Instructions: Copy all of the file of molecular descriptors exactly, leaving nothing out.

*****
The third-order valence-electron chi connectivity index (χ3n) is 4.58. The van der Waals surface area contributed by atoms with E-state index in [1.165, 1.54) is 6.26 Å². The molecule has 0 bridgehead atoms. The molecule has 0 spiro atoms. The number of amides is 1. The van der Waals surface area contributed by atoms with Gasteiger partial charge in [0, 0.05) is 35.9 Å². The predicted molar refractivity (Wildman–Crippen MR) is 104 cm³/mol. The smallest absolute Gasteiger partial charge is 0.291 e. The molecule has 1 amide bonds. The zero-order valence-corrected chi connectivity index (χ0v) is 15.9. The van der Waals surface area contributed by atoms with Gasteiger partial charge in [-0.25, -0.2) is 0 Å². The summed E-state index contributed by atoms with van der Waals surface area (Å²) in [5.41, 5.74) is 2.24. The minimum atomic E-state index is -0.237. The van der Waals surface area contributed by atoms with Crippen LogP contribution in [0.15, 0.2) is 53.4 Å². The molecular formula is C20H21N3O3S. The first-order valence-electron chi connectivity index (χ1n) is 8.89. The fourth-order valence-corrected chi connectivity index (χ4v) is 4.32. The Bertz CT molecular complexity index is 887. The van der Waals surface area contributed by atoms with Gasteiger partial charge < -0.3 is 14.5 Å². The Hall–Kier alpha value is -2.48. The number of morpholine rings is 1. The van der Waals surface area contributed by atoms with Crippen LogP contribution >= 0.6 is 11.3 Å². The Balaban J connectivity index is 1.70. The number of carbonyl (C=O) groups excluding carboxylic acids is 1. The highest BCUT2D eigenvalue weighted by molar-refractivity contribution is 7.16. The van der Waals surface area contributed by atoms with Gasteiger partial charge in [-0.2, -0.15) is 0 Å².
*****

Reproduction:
The third-order valence-electron chi connectivity index (χ3n) is 4.58. The van der Waals surface area contributed by atoms with E-state index in [1.165, 1.54) is 6.26 Å². The molecule has 0 bridgehead atoms. The molecule has 0 spiro atoms. The number of amides is 1. The van der Waals surface area contributed by atoms with Gasteiger partial charge in [0, 0.05) is 35.9 Å². The predicted molar refractivity (Wildman–Crippen MR) is 104 cm³/mol. The smallest absolute Gasteiger partial charge is 0.291 e. The molecule has 1 amide bonds. The zero-order valence-corrected chi connectivity index (χ0v) is 15.9. The van der Waals surface area contributed by atoms with Gasteiger partial charge in [-0.25, -0.2) is 0 Å². The summed E-state index contributed by atoms with van der Waals surface area (Å²) in [5.41, 5.74) is 2.24. The minimum atomic E-state index is -0.237. The van der Waals surface area contributed by atoms with Crippen LogP contribution in [0.15, 0.2) is 53.4 Å². The molecular formula is C20H21N3O3S. The first-order valence-electron chi connectivity index (χ1n) is 8.89. The fourth-order valence-corrected chi connectivity index (χ4v) is 4.32. The Bertz CT molecular complexity index is 887. The van der Waals surface area contributed by atoms with Gasteiger partial charge < -0.3 is 14.5 Å². The Hall–Kier alpha value is -2.48. The number of morpholine rings is 1. The van der Waals surface area contributed by atoms with Crippen LogP contribution >= 0.6 is 11.3 Å². The Balaban J connectivity index is 1.70. The number of carbonyl (C=O) groups excluding carboxylic acids is 1. The highest BCUT2D eigenvalue weighted by molar-refractivity contribution is 7.16. The van der Waals surface area contributed by atoms with Gasteiger partial charge in [-0.2, -0.15) is 0 Å².